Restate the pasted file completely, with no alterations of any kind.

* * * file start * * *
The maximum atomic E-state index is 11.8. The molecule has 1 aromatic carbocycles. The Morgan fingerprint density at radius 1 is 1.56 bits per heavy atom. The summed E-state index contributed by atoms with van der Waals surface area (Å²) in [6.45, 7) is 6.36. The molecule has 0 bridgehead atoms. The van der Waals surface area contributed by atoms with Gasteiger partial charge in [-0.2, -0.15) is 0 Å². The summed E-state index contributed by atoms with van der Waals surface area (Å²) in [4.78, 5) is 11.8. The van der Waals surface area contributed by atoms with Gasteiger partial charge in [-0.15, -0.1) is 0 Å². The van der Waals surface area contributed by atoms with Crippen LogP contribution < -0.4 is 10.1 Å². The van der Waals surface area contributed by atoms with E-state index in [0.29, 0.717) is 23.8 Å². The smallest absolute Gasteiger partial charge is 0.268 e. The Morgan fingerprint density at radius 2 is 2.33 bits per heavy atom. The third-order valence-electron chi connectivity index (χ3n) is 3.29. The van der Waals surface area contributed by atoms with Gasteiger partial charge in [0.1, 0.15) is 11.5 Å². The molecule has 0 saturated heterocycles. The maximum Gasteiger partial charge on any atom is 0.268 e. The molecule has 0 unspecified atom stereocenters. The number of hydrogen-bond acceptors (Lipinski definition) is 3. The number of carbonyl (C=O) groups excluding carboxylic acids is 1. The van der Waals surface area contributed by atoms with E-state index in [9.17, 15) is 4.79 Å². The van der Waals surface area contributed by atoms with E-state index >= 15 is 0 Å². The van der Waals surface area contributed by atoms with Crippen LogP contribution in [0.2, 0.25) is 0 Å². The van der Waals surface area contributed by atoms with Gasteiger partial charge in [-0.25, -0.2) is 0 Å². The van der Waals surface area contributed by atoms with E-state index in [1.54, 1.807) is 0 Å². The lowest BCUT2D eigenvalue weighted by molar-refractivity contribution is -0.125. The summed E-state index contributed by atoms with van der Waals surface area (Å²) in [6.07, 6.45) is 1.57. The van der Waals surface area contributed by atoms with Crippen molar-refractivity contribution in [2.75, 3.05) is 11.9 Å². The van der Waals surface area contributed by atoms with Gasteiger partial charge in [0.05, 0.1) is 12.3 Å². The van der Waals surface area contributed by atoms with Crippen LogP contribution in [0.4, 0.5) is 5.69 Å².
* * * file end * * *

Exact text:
The maximum atomic E-state index is 11.8. The molecule has 1 aromatic carbocycles. The Morgan fingerprint density at radius 1 is 1.56 bits per heavy atom. The summed E-state index contributed by atoms with van der Waals surface area (Å²) in [6.45, 7) is 6.36. The molecule has 0 bridgehead atoms. The van der Waals surface area contributed by atoms with Gasteiger partial charge in [-0.2, -0.15) is 0 Å². The summed E-state index contributed by atoms with van der Waals surface area (Å²) in [4.78, 5) is 11.8. The van der Waals surface area contributed by atoms with Gasteiger partial charge in [-0.15, -0.1) is 0 Å². The van der Waals surface area contributed by atoms with Crippen LogP contribution < -0.4 is 10.1 Å². The van der Waals surface area contributed by atoms with E-state index in [0.29, 0.717) is 23.8 Å². The smallest absolute Gasteiger partial charge is 0.268 e. The Morgan fingerprint density at radius 2 is 2.33 bits per heavy atom. The third-order valence-electron chi connectivity index (χ3n) is 3.29. The van der Waals surface area contributed by atoms with Gasteiger partial charge in [0.1, 0.15) is 11.5 Å². The molecule has 0 saturated heterocycles. The maximum Gasteiger partial charge on any atom is 0.268 e. The molecule has 0 unspecified atom stereocenters. The number of hydrogen-bond acceptors (Lipinski definition) is 3. The number of carbonyl (C=O) groups excluding carboxylic acids is 1. The van der Waals surface area contributed by atoms with E-state index in [9.17, 15) is 4.79 Å². The van der Waals surface area contributed by atoms with E-state index >= 15 is 0 Å². The van der Waals surface area contributed by atoms with Crippen LogP contribution in [0.2, 0.25) is 0 Å². The van der Waals surface area contributed by atoms with Gasteiger partial charge in [-0.25, -0.2) is 0 Å². The van der Waals surface area contributed by atoms with E-state index in [1.54, 1.807) is 0 Å². The lowest BCUT2D eigenvalue weighted by molar-refractivity contribution is -0.125. The summed E-state index contributed by atoms with van der Waals surface area (Å²) in [6.07, 6.45) is 1.57. The van der Waals surface area contributed by atoms with Crippen molar-refractivity contribution in [2.75, 3.05) is 11.9 Å². The van der Waals surface area contributed by atoms with Gasteiger partial charge in [0.05, 0.1) is 12.3 Å². The van der Waals surface area contributed by atoms with Crippen LogP contribution in [0.4, 0.5) is 5.69 Å².